The money had to be spent for the barrels of fuel we had to burn or consume. For the three short months following nature’s fury, the numbers posted by Big Oil boggle the mind. ExxonMobil gross sales grew more than 30%; profits soared 75%. Royal Dutch Shell, next in line, jumped 68% with $9 billion net for the quarter. BP banked $6.5 billion. ConocoPhillips (up 89%!) and Chevron (a 53% jump) each added more than $3.5 billion to the pot. The industry as a whole is on pace to earn nearly ONE HUNDRED BILLION DOLLARS for the fiscal year. That’s $100,000,000,000. It’s a number that won’t even fit in most spreadsheets. Furthermore, it’s a number most of us cannot even comprehend.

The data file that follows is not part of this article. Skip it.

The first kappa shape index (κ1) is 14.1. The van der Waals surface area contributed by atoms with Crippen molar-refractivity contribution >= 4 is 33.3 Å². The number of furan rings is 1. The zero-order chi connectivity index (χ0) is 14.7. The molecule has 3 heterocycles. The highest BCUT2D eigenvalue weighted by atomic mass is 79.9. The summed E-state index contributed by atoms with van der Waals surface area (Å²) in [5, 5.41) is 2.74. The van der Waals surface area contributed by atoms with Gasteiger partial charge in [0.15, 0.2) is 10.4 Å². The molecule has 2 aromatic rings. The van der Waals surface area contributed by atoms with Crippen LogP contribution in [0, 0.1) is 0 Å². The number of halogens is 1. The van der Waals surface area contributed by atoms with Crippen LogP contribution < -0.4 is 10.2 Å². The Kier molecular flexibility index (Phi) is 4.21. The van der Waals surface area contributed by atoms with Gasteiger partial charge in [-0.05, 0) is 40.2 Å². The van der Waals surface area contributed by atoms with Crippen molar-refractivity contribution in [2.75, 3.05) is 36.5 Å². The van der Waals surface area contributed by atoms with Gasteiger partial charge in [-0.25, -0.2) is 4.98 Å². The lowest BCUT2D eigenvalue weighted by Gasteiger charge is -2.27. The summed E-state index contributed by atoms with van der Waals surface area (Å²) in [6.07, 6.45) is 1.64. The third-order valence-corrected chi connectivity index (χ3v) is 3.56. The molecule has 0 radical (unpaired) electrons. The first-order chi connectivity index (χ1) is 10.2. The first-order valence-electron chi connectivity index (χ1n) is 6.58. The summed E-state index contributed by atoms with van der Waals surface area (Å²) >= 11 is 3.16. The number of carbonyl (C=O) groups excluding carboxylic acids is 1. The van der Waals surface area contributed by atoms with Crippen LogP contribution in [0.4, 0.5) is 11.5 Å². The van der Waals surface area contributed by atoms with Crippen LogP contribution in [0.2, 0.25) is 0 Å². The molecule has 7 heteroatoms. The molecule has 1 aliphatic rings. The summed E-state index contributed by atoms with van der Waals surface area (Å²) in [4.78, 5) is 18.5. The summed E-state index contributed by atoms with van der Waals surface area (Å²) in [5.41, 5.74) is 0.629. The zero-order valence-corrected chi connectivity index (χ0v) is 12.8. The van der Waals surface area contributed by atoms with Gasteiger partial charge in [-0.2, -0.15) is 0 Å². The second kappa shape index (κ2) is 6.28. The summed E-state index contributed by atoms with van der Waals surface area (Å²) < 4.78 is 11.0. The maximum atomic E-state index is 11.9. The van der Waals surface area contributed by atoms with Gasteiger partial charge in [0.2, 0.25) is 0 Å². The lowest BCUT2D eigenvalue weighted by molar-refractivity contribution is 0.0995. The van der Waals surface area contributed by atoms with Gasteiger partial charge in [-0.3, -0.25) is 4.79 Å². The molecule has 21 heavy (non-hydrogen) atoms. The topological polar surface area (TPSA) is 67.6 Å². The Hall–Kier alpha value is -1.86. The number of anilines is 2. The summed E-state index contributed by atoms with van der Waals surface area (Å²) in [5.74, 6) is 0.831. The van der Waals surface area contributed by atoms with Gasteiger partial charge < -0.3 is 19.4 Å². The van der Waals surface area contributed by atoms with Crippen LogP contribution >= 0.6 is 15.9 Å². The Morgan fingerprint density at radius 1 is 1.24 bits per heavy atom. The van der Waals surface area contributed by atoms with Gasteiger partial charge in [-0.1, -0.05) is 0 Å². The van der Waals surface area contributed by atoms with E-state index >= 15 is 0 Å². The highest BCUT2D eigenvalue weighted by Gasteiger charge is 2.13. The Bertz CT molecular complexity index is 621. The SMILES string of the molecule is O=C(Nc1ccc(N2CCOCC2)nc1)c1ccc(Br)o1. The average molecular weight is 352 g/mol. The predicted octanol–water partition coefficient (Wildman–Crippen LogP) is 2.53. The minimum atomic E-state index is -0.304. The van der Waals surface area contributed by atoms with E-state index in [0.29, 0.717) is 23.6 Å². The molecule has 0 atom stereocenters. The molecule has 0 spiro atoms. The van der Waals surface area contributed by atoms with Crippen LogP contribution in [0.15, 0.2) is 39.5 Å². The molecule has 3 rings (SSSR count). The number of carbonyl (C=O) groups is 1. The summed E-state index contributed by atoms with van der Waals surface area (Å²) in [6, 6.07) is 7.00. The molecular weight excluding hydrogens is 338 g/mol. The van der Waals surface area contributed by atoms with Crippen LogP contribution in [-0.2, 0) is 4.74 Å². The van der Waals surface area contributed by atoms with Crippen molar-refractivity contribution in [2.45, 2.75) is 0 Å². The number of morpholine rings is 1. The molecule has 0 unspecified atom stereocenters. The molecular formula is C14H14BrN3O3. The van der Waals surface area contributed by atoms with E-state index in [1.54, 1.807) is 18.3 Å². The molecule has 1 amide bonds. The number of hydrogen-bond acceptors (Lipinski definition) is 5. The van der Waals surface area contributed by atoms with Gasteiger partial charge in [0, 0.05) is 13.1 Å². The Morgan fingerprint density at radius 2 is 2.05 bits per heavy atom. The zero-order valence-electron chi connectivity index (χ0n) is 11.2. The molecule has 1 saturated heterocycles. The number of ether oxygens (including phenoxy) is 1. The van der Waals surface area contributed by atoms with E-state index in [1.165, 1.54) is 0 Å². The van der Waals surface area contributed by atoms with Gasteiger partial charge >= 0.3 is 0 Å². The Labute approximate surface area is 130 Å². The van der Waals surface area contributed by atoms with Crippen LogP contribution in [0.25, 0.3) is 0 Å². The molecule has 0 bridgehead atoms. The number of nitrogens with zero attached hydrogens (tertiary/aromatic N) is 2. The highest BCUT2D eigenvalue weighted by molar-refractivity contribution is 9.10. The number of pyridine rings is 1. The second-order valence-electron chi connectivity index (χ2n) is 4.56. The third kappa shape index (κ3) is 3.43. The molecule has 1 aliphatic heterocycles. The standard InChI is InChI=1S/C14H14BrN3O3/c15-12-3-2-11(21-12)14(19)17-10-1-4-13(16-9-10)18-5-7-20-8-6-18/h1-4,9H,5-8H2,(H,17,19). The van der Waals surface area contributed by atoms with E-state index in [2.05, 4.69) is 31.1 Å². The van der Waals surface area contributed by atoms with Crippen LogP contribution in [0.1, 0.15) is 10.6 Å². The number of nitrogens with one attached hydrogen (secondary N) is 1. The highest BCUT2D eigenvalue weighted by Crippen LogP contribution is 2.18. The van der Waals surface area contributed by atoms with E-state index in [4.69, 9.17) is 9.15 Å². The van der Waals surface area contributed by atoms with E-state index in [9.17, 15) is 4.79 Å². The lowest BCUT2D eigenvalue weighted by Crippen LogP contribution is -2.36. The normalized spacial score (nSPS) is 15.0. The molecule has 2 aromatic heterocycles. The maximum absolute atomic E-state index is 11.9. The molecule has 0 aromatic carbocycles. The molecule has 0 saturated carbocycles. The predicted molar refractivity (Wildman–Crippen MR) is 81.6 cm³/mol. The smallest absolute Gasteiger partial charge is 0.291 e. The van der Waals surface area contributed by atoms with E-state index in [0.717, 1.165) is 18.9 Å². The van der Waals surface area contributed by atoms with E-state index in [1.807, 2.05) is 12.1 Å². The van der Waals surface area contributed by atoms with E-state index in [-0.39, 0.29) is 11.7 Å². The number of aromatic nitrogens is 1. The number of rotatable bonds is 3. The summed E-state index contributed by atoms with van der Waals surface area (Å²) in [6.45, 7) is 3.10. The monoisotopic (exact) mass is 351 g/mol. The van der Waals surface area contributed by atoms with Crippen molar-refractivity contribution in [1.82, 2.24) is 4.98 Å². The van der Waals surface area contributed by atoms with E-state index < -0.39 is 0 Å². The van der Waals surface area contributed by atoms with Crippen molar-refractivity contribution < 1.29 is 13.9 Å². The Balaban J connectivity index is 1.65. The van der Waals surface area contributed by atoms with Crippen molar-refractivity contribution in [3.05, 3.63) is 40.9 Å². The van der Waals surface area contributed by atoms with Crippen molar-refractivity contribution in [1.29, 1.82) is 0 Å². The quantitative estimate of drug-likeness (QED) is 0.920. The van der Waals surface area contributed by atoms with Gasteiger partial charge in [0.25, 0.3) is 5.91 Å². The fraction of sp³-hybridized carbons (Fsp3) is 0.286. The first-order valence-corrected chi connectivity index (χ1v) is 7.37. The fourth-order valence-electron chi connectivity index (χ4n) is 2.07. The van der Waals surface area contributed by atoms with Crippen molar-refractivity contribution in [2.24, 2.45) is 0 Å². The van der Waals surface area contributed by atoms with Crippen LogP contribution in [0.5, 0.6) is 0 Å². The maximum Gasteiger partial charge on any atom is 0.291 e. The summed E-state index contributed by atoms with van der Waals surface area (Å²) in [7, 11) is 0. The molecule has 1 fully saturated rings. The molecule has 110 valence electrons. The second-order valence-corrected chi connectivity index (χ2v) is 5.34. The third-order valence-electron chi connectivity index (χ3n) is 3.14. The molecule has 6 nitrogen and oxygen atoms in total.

Let’s think about all these zeroes for a minute. Third quarter, 2005: oil profits totaling somewhere in the neighborhood of thirty billion bucks. Is that really so much money? Aren’t they entitled to a fair profit, just like anyone else in business? Yes, and yes. We live in a free-market economy, where money-in-your-pocket is the reward for taking risks and tying up capital. But, thirty billion dollars? My fifth-grader can do the math: that’s THIRTY times all the money raised by all the big hearts and open wallets in America for disaster relief. Profit. Bottom line. Net Income. That thirty billion is what’s left over after all expenses and write-offs. It’s an amount greater than the GNP of smaller countries like Zimbabwe or Cameroon. Yeah, that IS a lot of money.